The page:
June 24, 2017
June 24, 2017
June 28, 2017
Educational Research and Methods
Research is clear that women and under-represented ethnic and racial minorities experience engineering classroom climates differently than their male and predominantly white peers. However, little research has investigated differences in engagement and knowledge building between dominant and non-dominant groups in engineering contexts. In this study we examine gender and ethnic differences in student engagement and knowledge building in engineering energy science classrooms. Results indicated that there were significant group differences in students’ perception of support for question asking, affective engagement, and behavioral-effortful class participation. Follow up comparisons of gender-ethnicity combinations revealed insight into the differences among women and under-represented racial and ethnic minorities. White males consistently self-reported significantly higher levels of question asking, affective engagement, and effortful engagement than students from many UREM groups. White females, multiracial females, and multiracial males consistently self-reported lower levels of question asking, affective engagement, and effortful engagement than students from many other backgrounds. Follow up comparisons of gender-ethnicity combinations revealed insight into the differences among women and under-represented racial and ethnic minorities. This material is based upon work supported by the National Science Foundation under Grant Number NSF DUE #1245018.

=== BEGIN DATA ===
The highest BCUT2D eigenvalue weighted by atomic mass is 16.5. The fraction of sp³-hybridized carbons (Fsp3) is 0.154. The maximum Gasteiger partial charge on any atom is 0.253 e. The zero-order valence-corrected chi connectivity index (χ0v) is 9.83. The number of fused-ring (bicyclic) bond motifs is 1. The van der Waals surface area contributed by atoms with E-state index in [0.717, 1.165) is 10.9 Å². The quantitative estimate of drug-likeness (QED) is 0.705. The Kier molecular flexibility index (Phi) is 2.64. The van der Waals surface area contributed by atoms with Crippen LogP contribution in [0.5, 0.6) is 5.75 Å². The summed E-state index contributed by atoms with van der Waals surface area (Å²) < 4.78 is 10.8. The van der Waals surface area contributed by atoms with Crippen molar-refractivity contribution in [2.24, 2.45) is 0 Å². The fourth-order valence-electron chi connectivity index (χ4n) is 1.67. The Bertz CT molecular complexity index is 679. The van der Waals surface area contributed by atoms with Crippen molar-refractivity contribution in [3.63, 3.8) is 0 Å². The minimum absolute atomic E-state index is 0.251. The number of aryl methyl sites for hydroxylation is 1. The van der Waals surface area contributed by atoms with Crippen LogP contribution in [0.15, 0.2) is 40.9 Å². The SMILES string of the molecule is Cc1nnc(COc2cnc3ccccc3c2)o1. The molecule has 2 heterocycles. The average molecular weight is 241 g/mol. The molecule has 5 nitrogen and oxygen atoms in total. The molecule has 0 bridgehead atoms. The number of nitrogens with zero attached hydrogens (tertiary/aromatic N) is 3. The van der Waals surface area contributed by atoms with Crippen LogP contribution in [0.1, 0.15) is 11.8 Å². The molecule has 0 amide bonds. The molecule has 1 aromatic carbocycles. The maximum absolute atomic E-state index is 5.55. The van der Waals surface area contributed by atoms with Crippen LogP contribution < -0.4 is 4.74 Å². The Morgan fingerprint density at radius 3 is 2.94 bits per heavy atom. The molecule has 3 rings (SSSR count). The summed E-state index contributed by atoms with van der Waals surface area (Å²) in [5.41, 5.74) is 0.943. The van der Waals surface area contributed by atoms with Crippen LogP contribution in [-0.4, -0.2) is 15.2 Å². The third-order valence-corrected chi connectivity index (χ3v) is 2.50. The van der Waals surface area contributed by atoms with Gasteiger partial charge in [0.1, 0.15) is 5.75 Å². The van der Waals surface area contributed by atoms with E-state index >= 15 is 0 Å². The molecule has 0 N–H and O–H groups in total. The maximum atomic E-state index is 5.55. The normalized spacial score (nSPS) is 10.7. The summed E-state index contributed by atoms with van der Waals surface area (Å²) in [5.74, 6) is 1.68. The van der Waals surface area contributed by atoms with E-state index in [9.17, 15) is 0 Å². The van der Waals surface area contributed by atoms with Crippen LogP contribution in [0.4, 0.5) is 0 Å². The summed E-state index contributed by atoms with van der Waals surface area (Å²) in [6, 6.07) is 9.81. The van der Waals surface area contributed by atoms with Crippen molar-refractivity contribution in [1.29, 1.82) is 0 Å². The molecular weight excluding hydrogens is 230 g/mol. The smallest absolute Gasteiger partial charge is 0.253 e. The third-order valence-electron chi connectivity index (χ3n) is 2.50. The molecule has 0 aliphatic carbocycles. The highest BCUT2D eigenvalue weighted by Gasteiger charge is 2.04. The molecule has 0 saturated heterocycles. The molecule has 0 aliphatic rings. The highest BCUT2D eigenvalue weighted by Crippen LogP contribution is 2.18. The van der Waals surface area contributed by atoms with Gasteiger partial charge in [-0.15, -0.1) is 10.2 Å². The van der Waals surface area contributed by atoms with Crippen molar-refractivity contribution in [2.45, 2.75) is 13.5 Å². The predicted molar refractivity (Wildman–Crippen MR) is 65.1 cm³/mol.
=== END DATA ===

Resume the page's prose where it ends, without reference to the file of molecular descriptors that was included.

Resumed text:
Haskett, D., & Hilpert, J. C., & Husman, J. (2017, June), Gender and Ethnic Differences in Classroom Engagement and Knowledge Building in Engineering Energy Science Courses Paper presented at 2017 ASEE Annual Conference & Exposition, Columbus, Ohio. https://peer.asee.org/28398
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